Nine members of the Beekman Family attended King’s and Columbia College between 1766 and 1889. The Beekmans numbered among the most prominent members of New York’s elite merchant class. They derived their wealth from a variety of commercial endeavors, including the transatlantic slave trade, and many members of the Beekman family owned slaves.
On the same page of the New-York Post-Boy or Weekly Gazette that contained an account of the swearing-in ceremony for the first King’s College governors in March of 1755, an advertisement appeared for the sale of three slave children at a shop opposite Beekman’s Slip. This newspaper page reveals the intertwined history of the founding of King’s College and slavery in New York City.
Henry Beekman, a slave owner, was among the founding King’s College governors who took the oath in 1755. Gerard Beekman, who graduated in 1766, owned nine slaves in 1790. A Gerard G. Beekman is recorded as engaging in the slave trade throughout the mid-eighteenth century. Gerard G. Beekman also repossessed two slave children in 1782 to prevent their fleeing the country with the British during the war.
The Livingston Family acquired their wealth in the seventeenth century, when they received a grant of 160,000 acres of land near the village of Hudson, New York. The family patriarch, Robert Livingston, engaged in several modes of commerce, including many transatlantic trading voyages involving sugar, tobacco, and slaves. After his death in 1728, his six children continued to expand the family’s involvement in the slave trade. His son, Philip Livingston, was one of New York’s most active slave traders, investing in at least fifteen slaving voyages. As of the first U.S. census, taken in 1790, the Livingston family owned a total of 170 slaves.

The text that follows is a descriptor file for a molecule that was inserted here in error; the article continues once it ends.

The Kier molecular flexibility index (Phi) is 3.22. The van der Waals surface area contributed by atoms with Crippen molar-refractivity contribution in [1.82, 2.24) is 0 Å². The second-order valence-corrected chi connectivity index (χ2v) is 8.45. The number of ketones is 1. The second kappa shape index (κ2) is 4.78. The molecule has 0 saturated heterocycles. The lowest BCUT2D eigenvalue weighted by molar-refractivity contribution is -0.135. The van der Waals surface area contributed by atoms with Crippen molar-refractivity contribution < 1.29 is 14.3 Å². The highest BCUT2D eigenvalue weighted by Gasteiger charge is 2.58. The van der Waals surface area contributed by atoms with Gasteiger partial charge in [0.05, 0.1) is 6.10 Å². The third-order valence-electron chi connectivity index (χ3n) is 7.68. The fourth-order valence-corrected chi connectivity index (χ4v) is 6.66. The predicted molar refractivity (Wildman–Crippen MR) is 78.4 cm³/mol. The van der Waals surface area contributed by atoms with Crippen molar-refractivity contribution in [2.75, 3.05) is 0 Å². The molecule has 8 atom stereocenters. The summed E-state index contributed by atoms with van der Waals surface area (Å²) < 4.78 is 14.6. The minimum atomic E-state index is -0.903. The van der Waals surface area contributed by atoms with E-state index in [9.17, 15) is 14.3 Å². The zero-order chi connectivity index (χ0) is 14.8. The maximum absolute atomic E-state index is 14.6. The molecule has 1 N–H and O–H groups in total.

A total of thirty-eight Livingstons attended King’s or Columbia between the founding of the college and the Civil War. Other Livingstons served as governors and trustees. John Livingston, a King’s governor from 1754 to 1770, imported slaves and slave-produced goods from the West Indies into New York and other colonies, and he placed numerous advertisements in newspapers for their sale. John Henry Livingston and Walter Livingston, Columbia trustees, both owned Jamaican plantations with numerous slaves in addition to slaves in New York.
Robert R. Livingston, who graduated from King’s College in 1765, held more enlightened views towards free black people than many of his peers. He helped to veto a bill in 1785 that called for gradual abolition in New York State, objecting on the grounds that it denied free black people the right to vote or hold office, and therefore violated the constitutional principle of equal liberty. In spite of these ideals, however, Robert R. Livingston was a slave owner until his death in 1813.
John Watts was one of the initial donors to King’s College, among the sixty-six “subscribers” who contributed a total of over £5000. Watts was a wealthy New York merchant who imported wine and rum from the West Indies and also made significant investments in slave trading voyages. Watts also served as a New York agent for prominent West Indian merchants, including Gedney Clarke, a major slave trader in Barbados. Watts’s letters to Clarke demonstrate his calculated knowledge of how to maximize the profits from the sale of slaves in the New York market.
John Watts had business connections with other prominent merchant families, including the Crugers and was brother-in-law to Oliver DeLancey. These families were all deeply involved in slave owning and trading. Watts was a Loyalist and fled to England during the Revolution.
Two of John Watts’s sons and several later descendants attended King’s and Columbia. His son, John Jr., who graduated from King’s in 1766, served as the last Recorder for the city of New York under British rule, prior to the outbreak of the Revolution. Later, John Watts, Jr. was elected to the New York State Assembly and the United States Congress. He also served as a trustee of Columbia College.
John and Henry Cruger were founding governors of King’s College, and John Cruger was among its initial donors. The Crugers were prominent in New York society as leading merchants and also because both John Cruger and his father served as mayors of New York City.